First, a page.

How to Correctly Prune Your Orchid—Plus, When to Do It
The exotic flowering plants thrive with the right care.
It may seem intimidating to prune your orchid, but it's important to your plant's health. Pruning an orchid can not only help it last longer—as well as flower more—but it'll also ensure you're removing diseased leaves and help you get it ready for repotting, according to Bruce Rogers, orchid expert and author of The Orchid Whisperer, Expert Secrets for Growing Beautiful Orchids. So, grab your pruning shears: Here's when you need to prune your orchid, and how to prune it properly.
Sterilize Your Shears
No matter what method you use to prune your orchids—we'll discuss a few below—start with sterilized pruning shears or scissors. "Sterilization is required because orchids can get viruses and diseases from cuts with dirty blades," Rogers explains. To sterilize your shears, heat the blades over a gas stove or with a lighter for several seconds, says Rogers. Just be very careful with your fingers.
Prune Phalaenopsis, Oncidium, and Dendrobium Orchids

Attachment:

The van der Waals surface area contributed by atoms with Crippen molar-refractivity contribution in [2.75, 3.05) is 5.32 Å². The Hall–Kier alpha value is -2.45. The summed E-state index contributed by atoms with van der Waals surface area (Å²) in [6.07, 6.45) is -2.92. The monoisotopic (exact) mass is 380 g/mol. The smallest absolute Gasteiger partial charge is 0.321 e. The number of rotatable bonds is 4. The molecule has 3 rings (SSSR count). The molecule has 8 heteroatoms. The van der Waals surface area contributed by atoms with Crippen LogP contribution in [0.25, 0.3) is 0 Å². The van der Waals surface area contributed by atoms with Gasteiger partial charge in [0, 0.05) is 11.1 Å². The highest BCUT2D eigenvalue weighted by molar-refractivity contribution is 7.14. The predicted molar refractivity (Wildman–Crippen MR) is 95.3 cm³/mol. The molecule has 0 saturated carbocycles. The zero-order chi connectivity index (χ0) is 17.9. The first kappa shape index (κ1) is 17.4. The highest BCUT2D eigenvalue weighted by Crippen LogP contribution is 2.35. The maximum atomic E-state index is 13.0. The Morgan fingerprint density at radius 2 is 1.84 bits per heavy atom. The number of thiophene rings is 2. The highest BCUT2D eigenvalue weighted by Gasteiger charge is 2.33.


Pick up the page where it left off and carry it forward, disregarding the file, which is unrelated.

Phalaenopsis, Oncidium, and Dendrobium orchids are some of the most common varieties people own—and they should be pruned to extend their flowering periods, says Rogers. When you spot the last flower on these varieties ready to die, "count down three nodes—the bumps on the spike where the individual flowers emerge—and use sterilized scissors to cut the end of the flower spike completely off," Rogers instructs. "This will encourage new branches of flowers to emerge from the lower nodes of the spike," which should begin to flower within a few months. "Using this method, it is not uncommon for Phalaenopsis, Oncidium, and Dendrobium orchids to carry flowers for more than a year," Rogers says.
Prune to Remove Rotten or Diseased Leaves
Orchids that have developed black or brown rotten spots on their leaves should be pruned, says Rogers. "It is best to remove them, because these conditions can spread and eventually kill your orchid," he says. Using sterilized scissors, cut out any rotten and discolored spots you see. "If they are not removed, it is hard to remember how big and how many there are, and hard to determine if they are spreading."
Prune Your Orchid Before Repotting
When orchids are thriving, they will eventually outgrow their original pots and need to be repotted—and when they do, they'll need to be pruned. "After lifting the orchid from the pot, remove all moss or bark from its roots," Rogers says. Then, "examine the cleaned roots carefully: Roots that are dead will appear just that—with only a thread-like string with no root material around it." (Live roots, on the other hand, will be thick and green or white.) "Cut all the dead roots off clear to where they emerge from the plant," Rogers says. "And cut off all the dead leaves and bulbs and canes." Then you can repot it with clean bark or moss.